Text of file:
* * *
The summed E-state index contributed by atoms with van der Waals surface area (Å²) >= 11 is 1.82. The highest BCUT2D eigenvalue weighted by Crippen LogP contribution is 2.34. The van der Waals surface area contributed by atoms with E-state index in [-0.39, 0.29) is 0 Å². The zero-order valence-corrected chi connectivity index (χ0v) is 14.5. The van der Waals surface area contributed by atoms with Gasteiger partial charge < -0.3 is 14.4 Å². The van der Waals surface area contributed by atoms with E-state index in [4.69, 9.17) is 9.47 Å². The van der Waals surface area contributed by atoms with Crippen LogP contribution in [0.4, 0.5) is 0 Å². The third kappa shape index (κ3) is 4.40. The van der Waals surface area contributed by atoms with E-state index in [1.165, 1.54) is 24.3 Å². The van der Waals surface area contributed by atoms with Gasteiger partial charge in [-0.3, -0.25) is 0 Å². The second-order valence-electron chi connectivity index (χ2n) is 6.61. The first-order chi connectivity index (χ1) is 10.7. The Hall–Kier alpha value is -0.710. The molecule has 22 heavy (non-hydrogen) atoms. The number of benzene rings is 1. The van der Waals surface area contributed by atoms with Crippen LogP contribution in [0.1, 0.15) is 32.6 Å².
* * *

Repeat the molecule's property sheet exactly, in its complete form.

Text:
The summed E-state index contributed by atoms with van der Waals surface area (Å²) >= 11 is 1.82. The highest BCUT2D eigenvalue weighted by Crippen LogP contribution is 2.34. The van der Waals surface area contributed by atoms with E-state index in [-0.39, 0.29) is 0 Å². The zero-order valence-corrected chi connectivity index (χ0v) is 14.5. The van der Waals surface area contributed by atoms with Gasteiger partial charge < -0.3 is 14.4 Å². The van der Waals surface area contributed by atoms with E-state index in [4.69, 9.17) is 9.47 Å². The van der Waals surface area contributed by atoms with Crippen LogP contribution in [0.4, 0.5) is 0 Å². The third kappa shape index (κ3) is 4.40. The van der Waals surface area contributed by atoms with E-state index in [1.165, 1.54) is 24.3 Å². The van der Waals surface area contributed by atoms with Gasteiger partial charge in [-0.3, -0.25) is 0 Å². The second-order valence-electron chi connectivity index (χ2n) is 6.61. The first-order chi connectivity index (χ1) is 10.7. The Hall–Kier alpha value is -0.710. The molecule has 22 heavy (non-hydrogen) atoms. The number of benzene rings is 1. The van der Waals surface area contributed by atoms with Crippen LogP contribution in [0.1, 0.15) is 32.6 Å².